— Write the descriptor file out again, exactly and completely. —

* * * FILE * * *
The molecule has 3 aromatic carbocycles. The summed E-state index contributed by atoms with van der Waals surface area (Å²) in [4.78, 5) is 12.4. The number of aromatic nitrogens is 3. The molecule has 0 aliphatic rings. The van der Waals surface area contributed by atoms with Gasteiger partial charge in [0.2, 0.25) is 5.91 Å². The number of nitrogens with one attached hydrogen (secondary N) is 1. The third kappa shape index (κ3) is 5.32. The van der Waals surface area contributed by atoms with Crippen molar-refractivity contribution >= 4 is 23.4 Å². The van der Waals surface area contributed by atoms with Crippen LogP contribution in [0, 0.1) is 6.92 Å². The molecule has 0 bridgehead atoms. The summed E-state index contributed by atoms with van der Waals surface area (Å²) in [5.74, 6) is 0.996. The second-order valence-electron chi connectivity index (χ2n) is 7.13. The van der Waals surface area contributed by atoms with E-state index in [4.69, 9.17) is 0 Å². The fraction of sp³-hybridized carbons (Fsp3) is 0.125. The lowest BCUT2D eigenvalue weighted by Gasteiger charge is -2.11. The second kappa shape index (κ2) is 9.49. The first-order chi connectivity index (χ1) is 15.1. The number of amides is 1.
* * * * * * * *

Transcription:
The molecule has 3 aromatic carbocycles. The summed E-state index contributed by atoms with van der Waals surface area (Å²) in [4.78, 5) is 12.4. The number of aromatic nitrogens is 3. The molecule has 0 aliphatic rings. The van der Waals surface area contributed by atoms with Gasteiger partial charge in [0.2, 0.25) is 5.91 Å². The number of nitrogens with one attached hydrogen (secondary N) is 1. The third kappa shape index (κ3) is 5.32. The van der Waals surface area contributed by atoms with Crippen molar-refractivity contribution >= 4 is 23.4 Å². The van der Waals surface area contributed by atoms with Crippen LogP contribution in [0, 0.1) is 6.92 Å². The molecule has 0 bridgehead atoms. The summed E-state index contributed by atoms with van der Waals surface area (Å²) in [5.74, 6) is 0.996. The second-order valence-electron chi connectivity index (χ2n) is 7.13. The van der Waals surface area contributed by atoms with E-state index in [4.69, 9.17) is 0 Å². The fraction of sp³-hybridized carbons (Fsp3) is 0.125. The lowest BCUT2D eigenvalue weighted by Gasteiger charge is -2.11. The second kappa shape index (κ2) is 9.49. The first-order chi connectivity index (χ1) is 15.1. The number of amides is 1.